Jeff Kallman's excellent The Easy Ace: A Journal of Classic Radio
is a wonderful place to spend hours on end, rediscovering the Golden Age of Radio
as it's meant to be discovered and celebrated. Article after article
is filled with a wonderful new vignette about Golden Age Radio History.
---The Digital Deli Online.

[I]n his matchless on-this-day approach to chronicling “yesteryear,”
he easily aces out a less organized mind like mine,
which promptly lapsed into a more idiosyncratic mode of relating the past.

Monday, March 03, 2008

The Gamble is Over, For Now: The Way It Was, 3 March

2008---The third generation of Gambling radio is no more---John R. Gambling, who succeeded his namesake father and grandfather as perhaps the longest-running single-family presence in the medium, tracing back to 1925, has been fired by New York WABC.

The third John Gambling hosted a 10:00 a.m.-11:45 a.m. weekday morning program, a shrinkage from the vintage morning-long Rambling with Gambling enterprise his grandfather had launched as a mix of pleasant chat and what we'd now call easy listening music. The New York Daily News said the reason for releasing the third Gambling was pure economics.

The fourth quarter and the year was difficult for the broadcasting industry and the company. The performance of the larger-market radio stations acquired in the ABC Merger was particularly disappointing.

---Farid Suleman, chairman of Citadel Broadcasting, which now owns WABC.

Gambling's father, Radio Hall of Famer John A. Gambling, whose achievements included radio's first known helicopter traffic and school closure reports, succeeded his father John B. Gambling in 1959, after the two men worked together a few years. The third of the Gamblings joined his father as co-host in 1985, working as a team until John A.'s 1991 retirement.

The original Rambling with Gambling format was ended in 2000, the same year John A. was elected to the Radio Hall of Fame. The 2003 Guiness Book of World Records called the show radio's longest-running, but that may have transposed the longevity of the Gamblings themselves. Radio historian Elizabeth McLeod, expanding on John Dunning's research, has noted that Rambling with Gambling moved to mornings---following its actual birth as a mid-day talk feature in 1942---as a lead-in to John B. Gambling's original morning show: a kind of "gym class" in which Gambling conducted exercises and bantered wittily, accompanied by the Vincent Sorey orchestra. (Gambling had succeeded publisher Bernarr McFadden hosting the exercise show, whose format was created by Arthur Bagley.)

John R. Gambling's future at this writing is unknown.


1953: WHISPERING TRAVELS---Hooking largely around Hope Winslow, an author and traveler whose journeys and experiences provide the basis for much of its action and dialogue, Whispering Streets, a new half-hour soap opera, premieres on ABC radio.

Veteran radio soap actress Gertrude Warner, who once played the title roles in old-time radio soaps Ellen Randolph, Joyce Jordan, M.D. (formerly Joyce Jordan, Girl Intern) and Mrs. Miniver, plays Hope and narrates Whispering Streets. At the same time, she plays Pamela in Marriage for Two; her radio resume to this point also includes roles in soaps Against the Storm, The Right to Happiness, When a Girl Marries, and Young Doctor Malone, as well as such radio dramas as The Shadow (the third Margot Lane) and Perry Mason (as Della Street).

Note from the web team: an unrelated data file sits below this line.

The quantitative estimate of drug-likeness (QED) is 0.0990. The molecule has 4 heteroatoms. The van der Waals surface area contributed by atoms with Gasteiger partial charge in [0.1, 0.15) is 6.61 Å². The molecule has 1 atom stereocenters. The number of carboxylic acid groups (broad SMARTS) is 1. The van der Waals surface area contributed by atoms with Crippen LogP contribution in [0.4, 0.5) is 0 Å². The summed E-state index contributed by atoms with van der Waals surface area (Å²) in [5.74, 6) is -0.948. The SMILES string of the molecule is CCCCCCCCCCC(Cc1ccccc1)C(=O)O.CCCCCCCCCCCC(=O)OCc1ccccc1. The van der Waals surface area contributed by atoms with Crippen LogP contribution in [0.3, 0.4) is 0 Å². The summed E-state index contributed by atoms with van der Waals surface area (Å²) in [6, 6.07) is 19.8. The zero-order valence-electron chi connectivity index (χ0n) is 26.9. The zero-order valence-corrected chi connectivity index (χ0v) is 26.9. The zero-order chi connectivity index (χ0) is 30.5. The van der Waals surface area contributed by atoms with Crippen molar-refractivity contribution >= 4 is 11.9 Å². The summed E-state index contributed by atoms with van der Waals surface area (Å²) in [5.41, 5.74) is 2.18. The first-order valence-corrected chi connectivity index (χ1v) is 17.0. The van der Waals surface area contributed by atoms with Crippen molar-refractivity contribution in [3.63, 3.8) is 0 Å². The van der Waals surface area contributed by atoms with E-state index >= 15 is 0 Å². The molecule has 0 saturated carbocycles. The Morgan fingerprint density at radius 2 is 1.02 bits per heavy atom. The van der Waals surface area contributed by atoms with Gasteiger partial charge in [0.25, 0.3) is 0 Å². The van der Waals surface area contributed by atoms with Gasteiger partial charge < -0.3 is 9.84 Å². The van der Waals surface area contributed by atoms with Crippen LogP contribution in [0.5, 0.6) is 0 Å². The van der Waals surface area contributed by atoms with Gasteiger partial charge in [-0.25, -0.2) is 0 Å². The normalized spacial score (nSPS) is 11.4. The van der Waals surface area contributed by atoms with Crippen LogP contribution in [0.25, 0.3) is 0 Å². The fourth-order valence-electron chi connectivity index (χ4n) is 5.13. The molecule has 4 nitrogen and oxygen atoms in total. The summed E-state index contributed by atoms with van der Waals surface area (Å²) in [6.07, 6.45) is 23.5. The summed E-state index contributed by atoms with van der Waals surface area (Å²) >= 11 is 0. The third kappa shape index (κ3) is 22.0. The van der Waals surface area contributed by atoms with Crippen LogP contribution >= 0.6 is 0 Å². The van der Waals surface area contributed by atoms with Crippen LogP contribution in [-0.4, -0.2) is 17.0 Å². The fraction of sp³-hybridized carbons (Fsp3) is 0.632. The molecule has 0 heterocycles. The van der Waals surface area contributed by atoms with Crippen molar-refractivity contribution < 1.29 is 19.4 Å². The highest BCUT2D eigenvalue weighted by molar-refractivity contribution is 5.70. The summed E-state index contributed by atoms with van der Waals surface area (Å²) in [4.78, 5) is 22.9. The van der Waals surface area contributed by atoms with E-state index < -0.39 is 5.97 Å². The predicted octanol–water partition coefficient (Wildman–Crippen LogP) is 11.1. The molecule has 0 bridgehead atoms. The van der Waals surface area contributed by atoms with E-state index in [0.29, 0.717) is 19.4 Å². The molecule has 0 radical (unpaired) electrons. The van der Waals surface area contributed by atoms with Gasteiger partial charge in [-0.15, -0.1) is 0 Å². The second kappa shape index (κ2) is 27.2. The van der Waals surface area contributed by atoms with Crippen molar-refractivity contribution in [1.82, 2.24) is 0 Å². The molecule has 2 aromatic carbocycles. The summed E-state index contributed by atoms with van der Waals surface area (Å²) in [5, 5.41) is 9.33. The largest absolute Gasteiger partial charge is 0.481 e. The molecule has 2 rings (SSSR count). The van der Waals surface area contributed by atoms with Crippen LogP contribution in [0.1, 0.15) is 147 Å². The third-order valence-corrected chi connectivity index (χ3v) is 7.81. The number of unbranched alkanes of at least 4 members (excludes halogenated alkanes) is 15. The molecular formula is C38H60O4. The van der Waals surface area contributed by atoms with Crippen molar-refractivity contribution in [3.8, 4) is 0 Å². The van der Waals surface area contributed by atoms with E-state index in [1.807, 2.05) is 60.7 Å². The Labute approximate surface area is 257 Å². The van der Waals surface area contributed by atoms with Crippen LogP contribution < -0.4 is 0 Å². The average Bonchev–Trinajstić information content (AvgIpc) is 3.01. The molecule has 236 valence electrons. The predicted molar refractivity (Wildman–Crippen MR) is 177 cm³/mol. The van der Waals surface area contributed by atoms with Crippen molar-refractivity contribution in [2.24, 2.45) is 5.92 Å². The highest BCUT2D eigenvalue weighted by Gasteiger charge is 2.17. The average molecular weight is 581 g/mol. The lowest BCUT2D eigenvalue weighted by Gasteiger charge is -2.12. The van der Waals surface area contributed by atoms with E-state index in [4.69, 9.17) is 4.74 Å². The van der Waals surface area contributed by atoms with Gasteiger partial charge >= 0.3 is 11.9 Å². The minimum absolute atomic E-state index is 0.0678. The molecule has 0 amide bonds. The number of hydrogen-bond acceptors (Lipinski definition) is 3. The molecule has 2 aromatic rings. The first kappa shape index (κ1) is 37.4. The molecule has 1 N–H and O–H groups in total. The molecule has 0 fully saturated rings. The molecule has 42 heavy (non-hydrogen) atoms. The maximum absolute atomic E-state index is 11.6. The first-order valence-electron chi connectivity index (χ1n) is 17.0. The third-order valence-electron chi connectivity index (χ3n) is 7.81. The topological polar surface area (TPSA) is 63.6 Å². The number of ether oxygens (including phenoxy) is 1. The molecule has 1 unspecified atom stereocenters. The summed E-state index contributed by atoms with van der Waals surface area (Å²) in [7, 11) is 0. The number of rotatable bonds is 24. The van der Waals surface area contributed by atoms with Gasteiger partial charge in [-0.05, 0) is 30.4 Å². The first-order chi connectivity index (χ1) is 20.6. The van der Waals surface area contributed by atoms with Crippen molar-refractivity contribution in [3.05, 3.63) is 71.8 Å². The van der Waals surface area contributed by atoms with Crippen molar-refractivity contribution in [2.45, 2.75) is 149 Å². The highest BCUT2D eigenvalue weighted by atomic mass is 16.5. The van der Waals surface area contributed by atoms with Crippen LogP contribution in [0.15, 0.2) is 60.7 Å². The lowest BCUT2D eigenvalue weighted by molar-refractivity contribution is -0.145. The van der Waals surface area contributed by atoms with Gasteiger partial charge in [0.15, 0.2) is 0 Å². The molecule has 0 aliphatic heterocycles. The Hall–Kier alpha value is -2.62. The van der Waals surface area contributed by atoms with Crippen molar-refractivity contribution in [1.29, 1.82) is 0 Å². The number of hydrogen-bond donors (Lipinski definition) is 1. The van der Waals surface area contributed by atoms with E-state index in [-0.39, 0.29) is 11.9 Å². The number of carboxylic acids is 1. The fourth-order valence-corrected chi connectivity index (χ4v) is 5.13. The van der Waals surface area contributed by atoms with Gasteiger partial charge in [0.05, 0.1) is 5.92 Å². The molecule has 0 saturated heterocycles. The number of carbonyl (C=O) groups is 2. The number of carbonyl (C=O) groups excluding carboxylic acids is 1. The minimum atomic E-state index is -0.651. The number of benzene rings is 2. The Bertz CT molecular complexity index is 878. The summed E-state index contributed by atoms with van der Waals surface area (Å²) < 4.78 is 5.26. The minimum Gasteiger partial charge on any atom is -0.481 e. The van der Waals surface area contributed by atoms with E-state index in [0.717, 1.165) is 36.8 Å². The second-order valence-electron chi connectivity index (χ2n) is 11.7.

Whispering Streets will move to CBS in 1959 and stay there until 25 November 1960---when its final episode will become considered the curtain-closure for old-time radio soaps. For on that same day, CBS will cancel at last four other vintages: Ma Perkins, The Right to Happiness, Young Doctor Malone, and The Second Mrs. Burton.

Extremely few transcribed episodes of Whispering Streets survive for 21st Century old-time radio collectors, but some scripts from its 1958 season are believed to be among the SPERDVAC Collection at the University of Maryland's Library of American Broadcasting.


1948: THE COBBS TRUCKING COMPANY---It has a major problem when a partner turns up missing after catching onto an in-house hijack and fence operation, on tonight's edition of Boston Blackie. (Mutual; syndicated by Ziv.)

Blackie: Richard Kollmer. Mary: Jan Minor. Faraday: Maurice Tarplin.

1950: THE FIFTEEN-YEAR-OLD GENIUS IN LOVE WITH VICTORIA---Hall (Ronald Colman) offers prodigy Merton Savada (Barney Phillips) solace when the boy begins cutting classes and spending long nights writing love poems---until Merton reveals the object of his affections and verse, on tonight's edition of The Halls of Ivy. (NBC.)

Victoria: Benita Hume Colman. Additional cast: Henry Blair, Gloria Gordon. Writer: Don Quinn.


1890---Edmund Lowe (actor: Captain Flagg and Sergeant Quirt), San Jose, California.
1902---Ruby Dandridge (actress: Gallant Heart; The Judy Canova Show), Memphis, Tennessee.
1906---Donald Novis (actor: Jumbo Fire Chief Program), Hastings, U.K.
1911---Jean Harlow (actress: Lux Radio Theater), Kansas City.
1915---John Nelson (host: Bride and Groom; Know Your NBCs; Live Like a Millionaire), unknown.
1920---James Doohan (actor: You Never Had It So Good), Vancouver, B.C.
1921---Diana Barrymore (actress: Crime Does Not Pay), New York City.
1924---Cathy Downs (actress: Lux Radio Theater; Mail Call), Port Jefferson, New York; Barbara Jean Wong (actress: Cinnamon Bear), Los Angeles.
1937---Bobby Driscoll (actor: A Day in the Life of Dennis Day; Family Theater), Cedar Rapids, Iowa.


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